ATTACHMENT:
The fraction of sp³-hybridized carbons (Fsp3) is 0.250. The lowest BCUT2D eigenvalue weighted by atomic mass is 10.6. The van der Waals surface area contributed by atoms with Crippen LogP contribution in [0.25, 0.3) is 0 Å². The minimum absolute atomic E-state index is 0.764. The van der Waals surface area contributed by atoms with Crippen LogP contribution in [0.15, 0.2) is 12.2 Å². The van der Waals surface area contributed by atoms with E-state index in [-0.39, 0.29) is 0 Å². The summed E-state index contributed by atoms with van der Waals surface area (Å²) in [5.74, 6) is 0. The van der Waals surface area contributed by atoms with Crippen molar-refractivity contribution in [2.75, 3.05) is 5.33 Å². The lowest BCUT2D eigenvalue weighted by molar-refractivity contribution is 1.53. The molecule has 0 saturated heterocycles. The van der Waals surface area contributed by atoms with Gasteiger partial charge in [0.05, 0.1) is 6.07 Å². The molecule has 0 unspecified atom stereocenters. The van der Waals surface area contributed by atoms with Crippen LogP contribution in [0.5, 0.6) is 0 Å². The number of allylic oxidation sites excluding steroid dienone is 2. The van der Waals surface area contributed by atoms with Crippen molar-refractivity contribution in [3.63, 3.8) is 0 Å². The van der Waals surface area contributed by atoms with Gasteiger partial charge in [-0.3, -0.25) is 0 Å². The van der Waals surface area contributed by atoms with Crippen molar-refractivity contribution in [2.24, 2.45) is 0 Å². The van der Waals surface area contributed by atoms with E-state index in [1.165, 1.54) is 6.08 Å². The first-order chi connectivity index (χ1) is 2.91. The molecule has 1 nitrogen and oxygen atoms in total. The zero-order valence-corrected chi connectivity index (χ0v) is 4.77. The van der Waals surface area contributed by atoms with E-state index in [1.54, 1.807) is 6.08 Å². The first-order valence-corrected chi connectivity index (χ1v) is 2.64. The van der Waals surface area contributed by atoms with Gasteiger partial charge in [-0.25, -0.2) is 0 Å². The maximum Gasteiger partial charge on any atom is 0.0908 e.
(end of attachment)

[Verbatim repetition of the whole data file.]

The fraction of sp³-hybridized carbons (Fsp3) is 0.250. The lowest BCUT2D eigenvalue weighted by atomic mass is 10.6. The van der Waals surface area contributed by atoms with Crippen LogP contribution in [0.25, 0.3) is 0 Å². The minimum absolute atomic E-state index is 0.764. The van der Waals surface area contributed by atoms with Crippen LogP contribution in [0.15, 0.2) is 12.2 Å². The van der Waals surface area contributed by atoms with E-state index in [-0.39, 0.29) is 0 Å². The summed E-state index contributed by atoms with van der Waals surface area (Å²) in [5.74, 6) is 0. The van der Waals surface area contributed by atoms with Crippen molar-refractivity contribution in [2.75, 3.05) is 5.33 Å². The lowest BCUT2D eigenvalue weighted by molar-refractivity contribution is 1.53. The molecule has 0 saturated heterocycles. The van der Waals surface area contributed by atoms with Gasteiger partial charge in [0.05, 0.1) is 6.07 Å². The molecule has 0 unspecified atom stereocenters. The van der Waals surface area contributed by atoms with Crippen LogP contribution in [0.5, 0.6) is 0 Å². The number of allylic oxidation sites excluding steroid dienone is 2. The van der Waals surface area contributed by atoms with Crippen molar-refractivity contribution in [3.63, 3.8) is 0 Å². The van der Waals surface area contributed by atoms with Gasteiger partial charge in [-0.3, -0.25) is 0 Å². The van der Waals surface area contributed by atoms with Crippen molar-refractivity contribution in [2.24, 2.45) is 0 Å². The van der Waals surface area contributed by atoms with E-state index in [1.165, 1.54) is 6.08 Å². The first-order chi connectivity index (χ1) is 2.91. The molecule has 1 nitrogen and oxygen atoms in total. The zero-order valence-corrected chi connectivity index (χ0v) is 4.77. The van der Waals surface area contributed by atoms with E-state index in [1.54, 1.807) is 6.08 Å². The first-order valence-corrected chi connectivity index (χ1v) is 2.64. The van der Waals surface area contributed by atoms with Gasteiger partial charge in [-0.25, -0.2) is 0 Å². The maximum Gasteiger partial charge on any atom is 0.0908 e.